“The manuscripts that Smiley and Witt have recovered should be required reading for anyone who cares about the operation of the Constitution in wartime and more generally about what legal limits should—or should not—constrain the government in confronting emergencies.”—Amanda L. Tyler, University of California, Berkeley School of Law

--Dan Ernst

SHEAR James Broussard First Book Prize to Welch

At the recent meeting of the Society for Historians of the Early American Republic (SHEAR), the Society awarded the James Broussard First Book Prize to former guest blogger Kimberly Welch (Vanderbilt) for Black Litigants in the Antebellum American South (University of North Carolina Press, 2018). Via The Panorama, here's more:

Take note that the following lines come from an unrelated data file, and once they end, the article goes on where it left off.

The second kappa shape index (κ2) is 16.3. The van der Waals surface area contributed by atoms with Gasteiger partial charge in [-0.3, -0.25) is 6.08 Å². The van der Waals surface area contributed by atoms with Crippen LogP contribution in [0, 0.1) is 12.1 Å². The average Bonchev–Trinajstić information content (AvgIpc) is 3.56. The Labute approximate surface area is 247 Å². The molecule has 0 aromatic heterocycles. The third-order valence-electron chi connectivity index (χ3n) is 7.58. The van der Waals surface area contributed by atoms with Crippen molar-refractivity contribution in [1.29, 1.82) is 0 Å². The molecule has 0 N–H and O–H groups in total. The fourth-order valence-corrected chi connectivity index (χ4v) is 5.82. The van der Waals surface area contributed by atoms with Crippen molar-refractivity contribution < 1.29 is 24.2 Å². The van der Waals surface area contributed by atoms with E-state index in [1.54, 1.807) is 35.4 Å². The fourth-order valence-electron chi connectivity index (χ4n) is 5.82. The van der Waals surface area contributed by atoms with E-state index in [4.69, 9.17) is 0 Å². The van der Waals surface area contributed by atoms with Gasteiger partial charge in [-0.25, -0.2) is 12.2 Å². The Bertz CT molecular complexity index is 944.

. . . The prize committee, including Gregory Nobles (Chair), Ronald Johnson, and Cynthia Kierner, found that Welch’s diligence and intelligence are both very much on display in this exceptionally fine book. It takes us into new and largely unwritten territory, showing people of color, both enslaved and free, finding loopholes in an otherwise oppressive system and using the local courts very effectively to their advantage. As other scholars rightly expand our knowledge of the horrors and inhumanity of slavery, Welch underscores the necessity—by all people, particularly the oppressed—to understand and appreciate the law. We may all be aware of the unfairness and biases of the law as written by the privileged and powerful, but this book affirms in a very real and unpretentious way the importance of the American legal system as an important tool, albeit an imperfect one, for change and protection in our society. In that regard alone, this book will certainly have a significant impact in the historiography of slavery and freedom.